When parents are sentenced to incarceration, their children often wind up being unintended victims by being placed into foster care, and congressional Democrats want to do something about that. Under an alternative sentencing bill recently reintroduced in the Senate by Sen. Ron Wyden of Oregon and in the House by Rep. Pramila Jayapal of Washington, eligible parents or caregivers would, instead of being locked up, be provided with the resources they need so their children can stay safely at home rather than placed into the foster care system.
Wyden and Jayapal’s proposal is modeled after programs in their states that Wyden said in a statement “clearly demonstrate keeping families together helps reduce recidivism rates and rebuild lives. Investing in these kinds of programs nationwide will make communities everywhere safer.”
The bill would appropriate $100 million for the fiscal year 2022 to kick off the diversion program on the federal level and $20 million to fund grants for states to replicate parent sentencing alternative programs like those in the Pacific Northwest that have been successful, backers say.
“As we work to urgently reform a broken criminal justice system that disproportionately impacts Black and brown families, we must prioritize policies that deliver humane alternatives to mass incarceration, shrink the world’s largest prison population, and strengthen communities,” Jayapal said.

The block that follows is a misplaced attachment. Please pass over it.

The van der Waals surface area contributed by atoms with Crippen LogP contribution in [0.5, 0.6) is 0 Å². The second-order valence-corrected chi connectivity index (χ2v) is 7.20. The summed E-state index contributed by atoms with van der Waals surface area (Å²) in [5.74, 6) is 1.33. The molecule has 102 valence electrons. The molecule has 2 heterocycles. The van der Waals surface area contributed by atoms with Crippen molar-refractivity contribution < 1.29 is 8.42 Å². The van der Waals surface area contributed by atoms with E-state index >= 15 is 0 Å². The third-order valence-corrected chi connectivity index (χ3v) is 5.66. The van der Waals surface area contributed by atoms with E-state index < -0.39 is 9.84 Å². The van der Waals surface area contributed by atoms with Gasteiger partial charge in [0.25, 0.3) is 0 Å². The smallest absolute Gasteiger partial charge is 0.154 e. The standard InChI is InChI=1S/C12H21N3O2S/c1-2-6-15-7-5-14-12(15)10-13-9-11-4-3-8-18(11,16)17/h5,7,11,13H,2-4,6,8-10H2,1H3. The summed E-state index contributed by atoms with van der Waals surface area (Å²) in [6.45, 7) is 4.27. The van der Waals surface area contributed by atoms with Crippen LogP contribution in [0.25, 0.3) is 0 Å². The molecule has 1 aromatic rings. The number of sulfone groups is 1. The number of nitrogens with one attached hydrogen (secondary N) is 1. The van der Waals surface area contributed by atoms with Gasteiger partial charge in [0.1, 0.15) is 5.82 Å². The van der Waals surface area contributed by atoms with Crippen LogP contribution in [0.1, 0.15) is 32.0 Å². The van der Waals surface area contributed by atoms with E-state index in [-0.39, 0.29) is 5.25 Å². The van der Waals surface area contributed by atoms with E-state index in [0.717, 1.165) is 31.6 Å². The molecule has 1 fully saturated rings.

The bill is known as the Families Act. It would establish a program that includes education, employment services, parenting skills, mental health and substance abuse services for convicted parents. It also addresses the basic needs of the defendant and their family by connecting them with health care, housing assistance and other public benefits.
To be eligible, a parent or caregiver must be looking after a minor child, a relative with disabilities or an elderly family member. Courts will also take into account the defendant’s history of trouble with the law, the family’s safety and a statement describing the impact that a prison sentence would have on the defendant’s family.
Judges would also receive training in implementing the Families Act program, including training in trauma-informed decision-making, domestic violence, child abuse and neglect, substance use and addiction, and mental health.
The Sentencing Project is one of the groups that back the Families Act. Kara Gotsch, director of strategic initiatives, noted that locking parents up can lead to a range of harmful outcomes for kids, including depression, anxiety, anger and aggression.
The Families Act will fund a research study of the effects of parental incarceration on children and instruct the Government Accountability Office to examine the implementation of and access to services.